More fun in the works for the cattle as we get herded through their control grid. The difference is that unlike cattle we can resist. Boycott all attempts to make these “proposals” a reality.
by Michael Tarm
CHICAGO (AP) – A would-be terrorist tries to board a plane, bent on mass murder. As he walks through a security checkpoint, fidgeting and glancing around, a network of high-tech machines analyzes his body language and reads his mind.
Screeners pull him aside.
Tragedy is averted.
As far-fetched as that sounds, systems that aim to get inside an evildoer’s head are among the proposals floated by security experts thinking beyond the X-ray machines and metal detectors used on millions of passengers and bags each year.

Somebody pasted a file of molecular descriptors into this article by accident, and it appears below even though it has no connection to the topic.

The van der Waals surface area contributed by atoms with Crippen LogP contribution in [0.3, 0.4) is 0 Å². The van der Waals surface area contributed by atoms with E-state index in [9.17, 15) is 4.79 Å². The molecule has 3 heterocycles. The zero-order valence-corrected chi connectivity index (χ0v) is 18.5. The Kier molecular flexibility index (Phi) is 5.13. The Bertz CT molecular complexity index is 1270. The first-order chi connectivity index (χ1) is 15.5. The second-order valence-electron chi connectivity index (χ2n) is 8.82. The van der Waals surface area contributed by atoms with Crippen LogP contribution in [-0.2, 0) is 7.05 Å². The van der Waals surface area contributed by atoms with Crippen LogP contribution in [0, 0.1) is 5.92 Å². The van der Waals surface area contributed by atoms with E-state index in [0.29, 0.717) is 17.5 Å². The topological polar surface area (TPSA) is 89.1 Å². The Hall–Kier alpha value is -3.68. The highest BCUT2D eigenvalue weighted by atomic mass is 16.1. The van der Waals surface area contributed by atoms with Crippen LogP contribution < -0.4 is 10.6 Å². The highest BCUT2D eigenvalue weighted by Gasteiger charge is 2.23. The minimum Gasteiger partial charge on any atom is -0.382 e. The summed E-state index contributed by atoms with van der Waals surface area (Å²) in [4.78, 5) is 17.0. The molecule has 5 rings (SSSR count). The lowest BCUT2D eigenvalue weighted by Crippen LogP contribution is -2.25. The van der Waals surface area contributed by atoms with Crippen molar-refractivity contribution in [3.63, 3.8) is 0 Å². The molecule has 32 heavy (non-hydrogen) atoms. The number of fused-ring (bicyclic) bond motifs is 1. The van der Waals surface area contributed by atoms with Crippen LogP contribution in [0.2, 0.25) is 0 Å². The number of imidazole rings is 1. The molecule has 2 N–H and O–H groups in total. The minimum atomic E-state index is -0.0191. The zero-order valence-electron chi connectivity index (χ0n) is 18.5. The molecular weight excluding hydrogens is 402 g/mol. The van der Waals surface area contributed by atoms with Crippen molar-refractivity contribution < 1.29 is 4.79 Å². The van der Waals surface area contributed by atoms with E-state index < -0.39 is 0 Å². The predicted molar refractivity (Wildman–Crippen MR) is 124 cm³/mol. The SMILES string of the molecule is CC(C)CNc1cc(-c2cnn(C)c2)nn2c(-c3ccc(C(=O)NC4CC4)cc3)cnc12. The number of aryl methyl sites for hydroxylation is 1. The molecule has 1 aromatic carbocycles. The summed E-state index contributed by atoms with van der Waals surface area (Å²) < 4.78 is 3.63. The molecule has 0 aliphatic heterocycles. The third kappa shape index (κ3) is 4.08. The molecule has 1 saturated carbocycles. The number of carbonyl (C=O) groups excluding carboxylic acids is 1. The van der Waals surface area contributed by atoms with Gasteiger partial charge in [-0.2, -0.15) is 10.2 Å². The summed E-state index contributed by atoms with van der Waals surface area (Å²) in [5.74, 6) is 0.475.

On Thursday, in the wake of the Christmas Day bombing attempt over Detroit, President Barack Obama called on Homeland Security and the Energy Department to develop better screening technology, warning: “In the never-ending race to protect our country, we have to stay one step ahead of a nimble adversary.”
The ideas that have been offered by security experts for staying one step ahead include highly sophisticated sensors, more intensive interrogations of travelers by screeners trained in human behavior, and a lifting of the U.S. prohibitions against profiling.
Some of the more unusual ideas are already being tested. Some aren’t being given any serious consideration. Many raise troubling questions about civil liberties. All are costly.
“Regulators need to accept that the current approach is outdated,” said Philip Baum, editor of the London-based magazine Aviation Security International. “It may have responded to the threats of the 1960s, but it doesn’t respond to the threats of the 21st century.”
Here’s a look at some of the ideas that could shape the future of airline security: